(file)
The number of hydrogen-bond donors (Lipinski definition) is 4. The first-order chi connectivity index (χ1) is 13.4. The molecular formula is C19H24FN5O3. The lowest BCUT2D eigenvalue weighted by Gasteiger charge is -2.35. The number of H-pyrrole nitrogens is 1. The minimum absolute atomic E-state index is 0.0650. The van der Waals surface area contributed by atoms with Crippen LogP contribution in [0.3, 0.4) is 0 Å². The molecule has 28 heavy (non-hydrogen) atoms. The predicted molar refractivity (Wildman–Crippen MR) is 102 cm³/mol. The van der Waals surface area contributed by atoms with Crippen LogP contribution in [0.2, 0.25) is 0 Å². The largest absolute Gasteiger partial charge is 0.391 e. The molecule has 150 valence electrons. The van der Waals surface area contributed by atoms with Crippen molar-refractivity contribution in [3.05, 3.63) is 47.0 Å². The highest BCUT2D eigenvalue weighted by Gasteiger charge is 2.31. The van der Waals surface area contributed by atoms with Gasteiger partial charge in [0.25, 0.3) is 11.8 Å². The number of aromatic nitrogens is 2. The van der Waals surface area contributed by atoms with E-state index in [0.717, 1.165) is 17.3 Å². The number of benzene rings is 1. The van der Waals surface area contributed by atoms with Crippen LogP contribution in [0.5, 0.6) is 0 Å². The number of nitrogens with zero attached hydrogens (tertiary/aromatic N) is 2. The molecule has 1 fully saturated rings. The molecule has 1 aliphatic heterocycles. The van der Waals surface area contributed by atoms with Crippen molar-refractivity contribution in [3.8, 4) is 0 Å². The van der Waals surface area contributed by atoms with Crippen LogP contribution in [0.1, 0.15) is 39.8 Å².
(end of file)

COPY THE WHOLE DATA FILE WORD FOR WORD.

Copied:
The number of hydrogen-bond donors (Lipinski definition) is 4. The first-order chi connectivity index (χ1) is 13.4. The molecular formula is C19H24FN5O3. The lowest BCUT2D eigenvalue weighted by Gasteiger charge is -2.35. The number of H-pyrrole nitrogens is 1. The minimum absolute atomic E-state index is 0.0650. The van der Waals surface area contributed by atoms with Crippen LogP contribution in [0.3, 0.4) is 0 Å². The molecule has 28 heavy (non-hydrogen) atoms. The predicted molar refractivity (Wildman–Crippen MR) is 102 cm³/mol. The van der Waals surface area contributed by atoms with Crippen LogP contribution in [0.2, 0.25) is 0 Å². The largest absolute Gasteiger partial charge is 0.391 e. The molecule has 150 valence electrons. The van der Waals surface area contributed by atoms with Crippen molar-refractivity contribution in [3.05, 3.63) is 47.0 Å². The highest BCUT2D eigenvalue weighted by Gasteiger charge is 2.31. The van der Waals surface area contributed by atoms with Gasteiger partial charge in [0.25, 0.3) is 11.8 Å². The number of aromatic nitrogens is 2. The van der Waals surface area contributed by atoms with E-state index in [0.717, 1.165) is 17.3 Å². The number of benzene rings is 1. The van der Waals surface area contributed by atoms with Crippen LogP contribution in [0.5, 0.6) is 0 Å². The number of nitrogens with zero attached hydrogens (tertiary/aromatic N) is 2. The molecule has 1 fully saturated rings. The molecule has 1 aliphatic heterocycles. The van der Waals surface area contributed by atoms with Crippen molar-refractivity contribution in [3.8, 4) is 0 Å². The van der Waals surface area contributed by atoms with Crippen LogP contribution in [0.1, 0.15) is 39.8 Å².